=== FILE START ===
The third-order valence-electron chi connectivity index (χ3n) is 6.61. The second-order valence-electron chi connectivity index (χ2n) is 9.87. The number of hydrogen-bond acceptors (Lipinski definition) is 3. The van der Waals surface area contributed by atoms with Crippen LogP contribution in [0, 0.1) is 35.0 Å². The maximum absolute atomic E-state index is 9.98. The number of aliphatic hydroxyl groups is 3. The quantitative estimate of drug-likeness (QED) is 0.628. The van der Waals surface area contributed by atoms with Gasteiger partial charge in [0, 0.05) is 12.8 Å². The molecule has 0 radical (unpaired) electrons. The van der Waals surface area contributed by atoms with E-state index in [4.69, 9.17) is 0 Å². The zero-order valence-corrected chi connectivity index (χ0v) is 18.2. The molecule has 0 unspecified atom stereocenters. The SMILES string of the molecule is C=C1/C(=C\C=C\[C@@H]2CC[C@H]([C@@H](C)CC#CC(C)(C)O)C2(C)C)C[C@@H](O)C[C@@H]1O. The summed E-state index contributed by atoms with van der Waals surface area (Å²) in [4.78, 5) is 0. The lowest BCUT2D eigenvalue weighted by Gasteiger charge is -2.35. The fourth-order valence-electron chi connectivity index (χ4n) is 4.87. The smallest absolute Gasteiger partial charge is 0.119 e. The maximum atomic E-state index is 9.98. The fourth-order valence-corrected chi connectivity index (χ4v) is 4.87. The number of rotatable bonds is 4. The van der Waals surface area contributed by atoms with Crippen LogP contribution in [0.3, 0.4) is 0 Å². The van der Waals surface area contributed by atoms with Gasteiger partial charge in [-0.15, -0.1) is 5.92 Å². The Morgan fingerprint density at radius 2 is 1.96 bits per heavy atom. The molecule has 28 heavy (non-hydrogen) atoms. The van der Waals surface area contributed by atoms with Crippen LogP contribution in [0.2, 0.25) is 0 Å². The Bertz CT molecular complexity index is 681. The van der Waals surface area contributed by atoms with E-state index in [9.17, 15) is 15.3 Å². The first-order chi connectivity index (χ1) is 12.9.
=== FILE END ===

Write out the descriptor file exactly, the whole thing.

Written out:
The third-order valence-electron chi connectivity index (χ3n) is 6.61. The second-order valence-electron chi connectivity index (χ2n) is 9.87. The number of hydrogen-bond acceptors (Lipinski definition) is 3. The van der Waals surface area contributed by atoms with Crippen LogP contribution in [0, 0.1) is 35.0 Å². The maximum absolute atomic E-state index is 9.98. The number of aliphatic hydroxyl groups is 3. The quantitative estimate of drug-likeness (QED) is 0.628. The van der Waals surface area contributed by atoms with Gasteiger partial charge in [0, 0.05) is 12.8 Å². The molecule has 0 radical (unpaired) electrons. The van der Waals surface area contributed by atoms with E-state index in [4.69, 9.17) is 0 Å². The zero-order valence-corrected chi connectivity index (χ0v) is 18.2. The molecule has 0 unspecified atom stereocenters. The SMILES string of the molecule is C=C1/C(=C\C=C\[C@@H]2CC[C@H]([C@@H](C)CC#CC(C)(C)O)C2(C)C)C[C@@H](O)C[C@@H]1O. The summed E-state index contributed by atoms with van der Waals surface area (Å²) in [4.78, 5) is 0. The lowest BCUT2D eigenvalue weighted by Gasteiger charge is -2.35. The fourth-order valence-electron chi connectivity index (χ4n) is 4.87. The smallest absolute Gasteiger partial charge is 0.119 e. The maximum atomic E-state index is 9.98. The fourth-order valence-corrected chi connectivity index (χ4v) is 4.87. The number of rotatable bonds is 4. The van der Waals surface area contributed by atoms with Crippen LogP contribution in [0.3, 0.4) is 0 Å². The van der Waals surface area contributed by atoms with Gasteiger partial charge in [-0.15, -0.1) is 5.92 Å². The Morgan fingerprint density at radius 2 is 1.96 bits per heavy atom. The molecule has 28 heavy (non-hydrogen) atoms. The van der Waals surface area contributed by atoms with Crippen LogP contribution in [0.2, 0.25) is 0 Å². The Bertz CT molecular complexity index is 681. The van der Waals surface area contributed by atoms with E-state index in [9.17, 15) is 15.3 Å². The first-order chi connectivity index (χ1) is 12.9.